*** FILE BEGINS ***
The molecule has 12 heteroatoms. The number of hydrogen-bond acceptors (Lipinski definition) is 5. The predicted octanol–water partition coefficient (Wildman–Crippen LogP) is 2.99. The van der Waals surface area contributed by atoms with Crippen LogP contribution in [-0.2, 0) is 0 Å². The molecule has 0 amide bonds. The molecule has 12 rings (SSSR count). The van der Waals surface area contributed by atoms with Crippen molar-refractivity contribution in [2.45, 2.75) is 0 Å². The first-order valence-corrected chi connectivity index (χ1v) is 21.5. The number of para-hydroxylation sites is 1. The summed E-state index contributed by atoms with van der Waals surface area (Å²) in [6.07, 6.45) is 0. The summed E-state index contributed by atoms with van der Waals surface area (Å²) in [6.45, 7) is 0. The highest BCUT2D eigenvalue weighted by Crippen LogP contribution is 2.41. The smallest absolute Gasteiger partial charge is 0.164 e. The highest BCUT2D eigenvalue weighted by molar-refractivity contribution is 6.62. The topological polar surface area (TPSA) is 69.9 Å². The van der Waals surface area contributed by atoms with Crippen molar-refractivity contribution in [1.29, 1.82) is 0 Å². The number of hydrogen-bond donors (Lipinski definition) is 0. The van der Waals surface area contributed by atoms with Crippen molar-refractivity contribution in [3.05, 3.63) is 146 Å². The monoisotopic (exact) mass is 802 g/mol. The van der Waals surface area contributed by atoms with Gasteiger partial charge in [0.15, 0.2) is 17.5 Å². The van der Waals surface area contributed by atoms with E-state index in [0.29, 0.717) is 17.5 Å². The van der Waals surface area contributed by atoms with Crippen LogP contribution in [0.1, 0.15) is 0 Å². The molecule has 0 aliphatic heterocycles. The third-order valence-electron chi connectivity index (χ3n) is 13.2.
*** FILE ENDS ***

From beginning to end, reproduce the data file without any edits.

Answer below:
The molecule has 12 heteroatoms. The number of hydrogen-bond acceptors (Lipinski definition) is 5. The predicted octanol–water partition coefficient (Wildman–Crippen LogP) is 2.99. The van der Waals surface area contributed by atoms with Crippen LogP contribution in [-0.2, 0) is 0 Å². The molecule has 0 amide bonds. The molecule has 12 rings (SSSR count). The van der Waals surface area contributed by atoms with Crippen molar-refractivity contribution in [2.45, 2.75) is 0 Å². The first-order valence-corrected chi connectivity index (χ1v) is 21.5. The number of para-hydroxylation sites is 1. The summed E-state index contributed by atoms with van der Waals surface area (Å²) in [6.07, 6.45) is 0. The summed E-state index contributed by atoms with van der Waals surface area (Å²) in [6.45, 7) is 0. The highest BCUT2D eigenvalue weighted by Crippen LogP contribution is 2.41. The smallest absolute Gasteiger partial charge is 0.164 e. The highest BCUT2D eigenvalue weighted by molar-refractivity contribution is 6.62. The topological polar surface area (TPSA) is 69.9 Å². The van der Waals surface area contributed by atoms with Crippen molar-refractivity contribution in [1.29, 1.82) is 0 Å². The number of hydrogen-bond donors (Lipinski definition) is 0. The van der Waals surface area contributed by atoms with Crippen molar-refractivity contribution in [3.05, 3.63) is 146 Å². The monoisotopic (exact) mass is 802 g/mol. The van der Waals surface area contributed by atoms with Gasteiger partial charge in [0.15, 0.2) is 17.5 Å². The van der Waals surface area contributed by atoms with E-state index in [0.29, 0.717) is 17.5 Å². The van der Waals surface area contributed by atoms with Crippen LogP contribution in [0.1, 0.15) is 0 Å². The molecule has 0 aliphatic heterocycles. The third-order valence-electron chi connectivity index (χ3n) is 13.2.